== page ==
- Custodial grasp: The firm grasp by department staff of the tricep(s) or elbow(s) of an inmate who is being transported internally and who is proceeding appropriately.
- Deadly force: Force that is likely to cause death or great bodily harm.
- Electronic immobilization device: A device (handheld, dart-fired, shield, or belt/band) that delivers an immobilizing electric charge of predetermined and preset duration.
- Less-than-lethal force: Any force that is neither intended nor likely to cause death or great bodily harm.
- Psychiatric restraints: Devices, procedures, or techniques used to restrict movement or behavior so as to greatly reduce or eliminate the ability of an individual to harm themselves or others, including four-point and five-point psychiatric restraints.
- Rapid response team: A team comprised of correctional officers specially trained in less-than-lethal and lethal munitions, chemical munitions, crowd control, and riot suppression.
- Authorization to use force: Those who are responsible for supervising inmates are authorized to apply force on an inmate only when they reasonably believe it to be necessary to:
- Defend themselves or others against imminent or already occurring unlawful force
- Prevent a person from escaping from an institution when the staff member reasonably believes that person is lawfully detained in that institution
- Gain custody of an escaped inmate
- Prevent damage to property
- Quell a disturbance
- Overcome an inmate’s physical resistance to a lawful order
- Prevent an inmate from inflicting self-injury or attempting to commit suicide
- Restrain an inmate to permit the lawful administration of medical treatment under the supervision of a physician or the physician’s designee when treatment is necessary to protect the inmate from self-injury or death, or to protect the health of others
“Force is necessary only when it would be unreasonable to pursue other means of attempting to achieve one of the objectives listed [above],” according to Florida law. “Force is an option of last resort, to be used only after non-force options have been attempted and were ineffective or when the circumstances reasonably preclude attempting or continuing non-force alternatives to achieve one of the objectives listed.”
Healthcare policies need to be clear
Paul Sarnese, CHPA, MAS, MSE, CAPM, immediate past president of IAHSS and assistant vice president of safety, security, and emergency management for Virtua Health, says security leadership should use the IAHSS guidelines to ensure all recommended elements are included and to include legal/risk management, regulatory compliance, quality, nursing, behavioral health, and patient relations in the review process.
“Since many departments use nonlethal vocational aids like pepper foam or electroshock weapons, the policy must be very clear as to when those tools can be utilized,” Sarnese says. “The policy must include the kind of force that can be used. Who can use force to prevent someone from harming themselves or others? When can force be used to prevent someone from harming themselves or others? How much force can be used to control an individual? Where can force be used?”
Training matters, greatly
Security leaders must ensure that all security officers and supervisors are aware of the organization’s use-of-force policy. The policy should be reviewed and discussed with all new hires and at least annually with the veteran staff, according to Sarnese.
“I prefer a pre-test before providing the use-of-force training to measure staff awareness and ability to apply the policy in certain situations,” Sarnese says. “The pre-test can also help to identify weakness in the onboarding or continuing education provided to staff. The post-test provides a tool to measure competency and retention of the information provided. Scenario-based questions help to reinforce what circumstances can warrant the use of force.”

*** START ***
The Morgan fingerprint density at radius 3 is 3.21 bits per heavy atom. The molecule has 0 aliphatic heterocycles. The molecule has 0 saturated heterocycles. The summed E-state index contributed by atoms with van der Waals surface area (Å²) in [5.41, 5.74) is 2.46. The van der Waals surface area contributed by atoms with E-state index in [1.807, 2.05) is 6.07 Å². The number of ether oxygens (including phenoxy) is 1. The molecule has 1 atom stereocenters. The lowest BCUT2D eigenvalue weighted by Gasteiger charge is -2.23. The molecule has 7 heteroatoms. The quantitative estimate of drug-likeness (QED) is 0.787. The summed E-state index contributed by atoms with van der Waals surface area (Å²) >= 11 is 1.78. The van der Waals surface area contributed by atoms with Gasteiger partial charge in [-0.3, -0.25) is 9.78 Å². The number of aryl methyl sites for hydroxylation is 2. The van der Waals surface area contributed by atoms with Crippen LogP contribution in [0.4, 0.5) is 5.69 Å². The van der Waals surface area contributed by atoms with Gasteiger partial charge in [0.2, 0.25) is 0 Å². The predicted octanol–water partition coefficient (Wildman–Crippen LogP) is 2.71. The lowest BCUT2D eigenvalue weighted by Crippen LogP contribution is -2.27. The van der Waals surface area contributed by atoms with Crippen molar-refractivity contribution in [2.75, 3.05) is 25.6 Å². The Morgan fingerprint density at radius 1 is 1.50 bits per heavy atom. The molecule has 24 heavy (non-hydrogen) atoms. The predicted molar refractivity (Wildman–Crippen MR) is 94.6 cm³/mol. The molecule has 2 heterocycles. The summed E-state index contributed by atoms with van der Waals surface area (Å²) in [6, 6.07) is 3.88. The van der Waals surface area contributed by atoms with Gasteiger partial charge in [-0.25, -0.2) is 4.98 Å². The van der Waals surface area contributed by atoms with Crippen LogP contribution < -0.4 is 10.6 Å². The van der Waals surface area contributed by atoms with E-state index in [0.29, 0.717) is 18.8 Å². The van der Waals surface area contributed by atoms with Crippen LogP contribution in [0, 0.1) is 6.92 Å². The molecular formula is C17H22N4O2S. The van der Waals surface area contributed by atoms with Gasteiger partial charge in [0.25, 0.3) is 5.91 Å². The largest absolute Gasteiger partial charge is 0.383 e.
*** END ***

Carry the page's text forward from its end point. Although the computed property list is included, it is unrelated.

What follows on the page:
Be able to back up use of force
William S. Marcisz, JD, CPP, CHPA, president & chief consultant at Strategic Security Management Consulting and past executive director of security, safety, and emergency management at AdventHealth Central Florida, says security teams often implement sprawling use-of-force policies that cover every single situation imaginable because they’re afraid of getting sued.
He reminds security leaders that every situation is different, and hardly any use-of-force situation is black and white. For example, a 250-pound security guard encountering an agitated, 90-year-old Alzheimer’s patient will have different use-of-force considerations than a smaller security guard encountering an agitated, 250-pound, 35-year-old male.
“I think the things that [IAHSS] have identified here are good bare minimum requirements,” Marcisz says. “You’ll have some folks that are on the extreme end of the continuum and need to be told everything. They don’t want to be able to think for themselves. Whereas you’ll also have other folks that totally get this and are empowered to make these decisions. And the one thing that I’ve told staff over and over again is that you’re empowered to make these decisions. As long as you can substantiate the actions you have taken, you should not be concerned.”
Remember, Marcisz says: Any time security personnel involve tools in a use-of-force matter in healthcare (taser, mace, etc.), they need to be able to articulate why they took those actions.
“Otherwise, if you don’t do that, and then they turn around and file a complaint with a regulatory agency, the Joint Commission comes in and investigates, and they’re going to be asking those questions,” Marcisz says. “As long as you can articulate what was going on and why you needed to take that action, you’re fine.”
This article originally ran in Healthcare Safety Leader, an HCPro publication.